On a Tuesday morning earlier this month, Sheriff Joe Arpaio of Maricopa County, Ariz., waited near a side entrance of the Tent City Jail, the open-air compound he operates in Phoenix. Several female inmates were lined up before him, hands behind their backs, ankles linked by chains. The women wore black-and-white-striped prison uniforms — the kind of throwbacks tourists don for photographs near Alcatraz — with the words “Sheriff’s Inmate” on their backs. Arpaio wore a black suit, black shoes and a white shirt. He looked as if he had raided Johnny Cash’s closet.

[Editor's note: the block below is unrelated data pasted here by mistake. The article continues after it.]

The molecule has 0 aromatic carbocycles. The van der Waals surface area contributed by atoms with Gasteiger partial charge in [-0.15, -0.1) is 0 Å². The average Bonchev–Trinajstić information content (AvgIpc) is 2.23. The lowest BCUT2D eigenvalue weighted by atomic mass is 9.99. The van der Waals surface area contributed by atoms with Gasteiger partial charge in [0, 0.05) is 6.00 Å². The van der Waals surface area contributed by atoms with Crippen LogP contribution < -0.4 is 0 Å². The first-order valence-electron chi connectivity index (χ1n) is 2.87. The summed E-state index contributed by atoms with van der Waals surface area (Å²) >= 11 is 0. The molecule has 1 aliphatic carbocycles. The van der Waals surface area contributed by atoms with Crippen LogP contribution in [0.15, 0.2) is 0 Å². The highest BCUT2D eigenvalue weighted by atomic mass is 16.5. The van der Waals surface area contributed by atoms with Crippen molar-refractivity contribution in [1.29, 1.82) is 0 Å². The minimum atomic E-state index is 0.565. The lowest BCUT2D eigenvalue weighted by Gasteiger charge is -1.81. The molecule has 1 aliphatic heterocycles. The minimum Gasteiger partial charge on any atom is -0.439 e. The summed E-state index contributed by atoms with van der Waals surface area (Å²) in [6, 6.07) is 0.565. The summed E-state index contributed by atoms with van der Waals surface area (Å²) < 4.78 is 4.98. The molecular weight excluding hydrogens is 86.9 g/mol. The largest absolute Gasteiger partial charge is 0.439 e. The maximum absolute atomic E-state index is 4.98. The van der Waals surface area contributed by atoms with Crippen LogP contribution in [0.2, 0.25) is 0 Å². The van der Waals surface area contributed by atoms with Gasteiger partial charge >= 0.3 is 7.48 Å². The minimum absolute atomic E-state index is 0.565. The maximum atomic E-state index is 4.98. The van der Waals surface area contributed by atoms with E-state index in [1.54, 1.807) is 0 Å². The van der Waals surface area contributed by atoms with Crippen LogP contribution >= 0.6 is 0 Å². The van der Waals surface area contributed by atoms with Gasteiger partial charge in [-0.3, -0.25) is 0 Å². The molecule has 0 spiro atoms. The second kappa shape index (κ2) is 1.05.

Arpaio, now 22 years into his controversial tenure in Maricopa County, has proclaimed himself “America’s toughest sheriff”; he is surely its most media-savvy. That morning, he was outside to greet a film crew from the Miami headquarters of the Spanish-language network Univision. Later, while the cameras gathered scene-setting shots, Arpaio prompted the inmates to request signed copies of Tent City Jail’s campy postcards. “Make sure I do sign your card,” Arpaio told his chain gang. “It’ll be worth something.”